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adjourn

[uh-jurn] /əˈdʒɜrn/
verb (used with object)
1.
to suspend the meeting of (a club, legislature, committee, etc.) to a future time, another place, or indefinitely:
to adjourn the court.
2.
to defer or postpone to a later time:
They adjourned the meeting until the following Monday.
3.
to defer or postpone (a matter) to a future meeting of the same body.
4.
to defer or postpone (a matter) to some future time, either specified or not specified.
verb (used without object)
5.
to postpone, suspend, or transfer proceedings.
6.
to go to another place:
to adjourn to the parlor.
Origin
1300-1350
1300-50; Middle English ajo(u)rnen < Middle French ajo(u)rner, equivalent to a- ad- + jorn- < Latin diurnus daily; see journal, journey
Related forms
preadjourn, verb
readjourn, verb
unadjourned, adjective
Can be confused
adjoin, adjourn.
Dictionary.com Unabridged
Based on the Random House Dictionary, © Random House, Inc. 2014.
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British Dictionary definitions for readjourn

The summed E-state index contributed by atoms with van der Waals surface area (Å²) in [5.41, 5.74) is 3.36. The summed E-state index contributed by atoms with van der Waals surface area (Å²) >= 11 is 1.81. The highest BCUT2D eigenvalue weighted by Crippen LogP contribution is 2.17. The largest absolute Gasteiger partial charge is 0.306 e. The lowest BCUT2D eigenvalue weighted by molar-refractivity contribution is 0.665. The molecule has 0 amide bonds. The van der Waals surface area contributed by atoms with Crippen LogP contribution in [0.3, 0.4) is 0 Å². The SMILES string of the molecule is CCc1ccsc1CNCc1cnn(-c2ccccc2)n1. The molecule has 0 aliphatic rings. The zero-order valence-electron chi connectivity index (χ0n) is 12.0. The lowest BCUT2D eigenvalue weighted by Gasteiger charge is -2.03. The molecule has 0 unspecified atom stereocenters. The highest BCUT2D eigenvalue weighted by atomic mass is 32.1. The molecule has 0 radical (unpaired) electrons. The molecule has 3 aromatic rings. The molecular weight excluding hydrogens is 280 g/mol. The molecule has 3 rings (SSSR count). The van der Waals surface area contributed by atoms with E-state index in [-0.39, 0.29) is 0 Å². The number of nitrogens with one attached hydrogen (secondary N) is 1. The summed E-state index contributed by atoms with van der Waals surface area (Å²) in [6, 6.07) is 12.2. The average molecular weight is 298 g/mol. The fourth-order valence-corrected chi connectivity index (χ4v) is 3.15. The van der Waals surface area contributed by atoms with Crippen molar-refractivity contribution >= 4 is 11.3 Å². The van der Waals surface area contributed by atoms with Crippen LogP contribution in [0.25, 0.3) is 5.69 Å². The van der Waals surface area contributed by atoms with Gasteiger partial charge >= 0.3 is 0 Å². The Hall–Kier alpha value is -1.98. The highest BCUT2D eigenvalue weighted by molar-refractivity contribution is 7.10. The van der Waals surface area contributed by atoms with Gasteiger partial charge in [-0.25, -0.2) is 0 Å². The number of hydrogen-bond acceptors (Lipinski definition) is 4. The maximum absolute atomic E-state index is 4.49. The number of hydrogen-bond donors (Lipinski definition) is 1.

adjourn

/əˈdʒɜːn/
verb
1.
(intransitive) (of a court, etc) to close at the end of a session
2.
to postpone or be postponed, esp temporarily or to another place
3.
(transitive) to put off (a problem, discussion, etc) for later consideration; defer
4.
(intransitive) (informal)
  1. to move elsewhere: let's adjourn to the kitchen
  2. to stop work
Derived Forms
adjournment, noun
Word Origin
C14: from Old French ajourner to defer to an arranged day, from a- to + jour day, from Late Latin diurnum, from Latin diurnus daily, from diēs day
Collins English Dictionary - Complete & Unabridged 2012 Digital Edition
© William Collins Sons & Co. Ltd. 1979, 1986 © HarperCollins
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Word Origin and History for readjourn

adjourn

v.

early 14c., ajournen, "assign a day" (for convening or reconvening), from Old French ajourner (12c.) "meet" (at an appointed time), from the phrase à jorn "to a stated day" (à "to" + journ "day," from Latin diurnus "daily;" see diurnal).

The sense is to set a date for a re-meeting. Meaning "to close a meeting" (with or without intention to reconvene) is from early 15c. Meaning "to go in a body to another place" (1640s) is colloquial. The unhistorical -d- was added 16c. Related: Adjourned; adjourning.

Online Etymology Dictionary, © 2010 Douglas Harper
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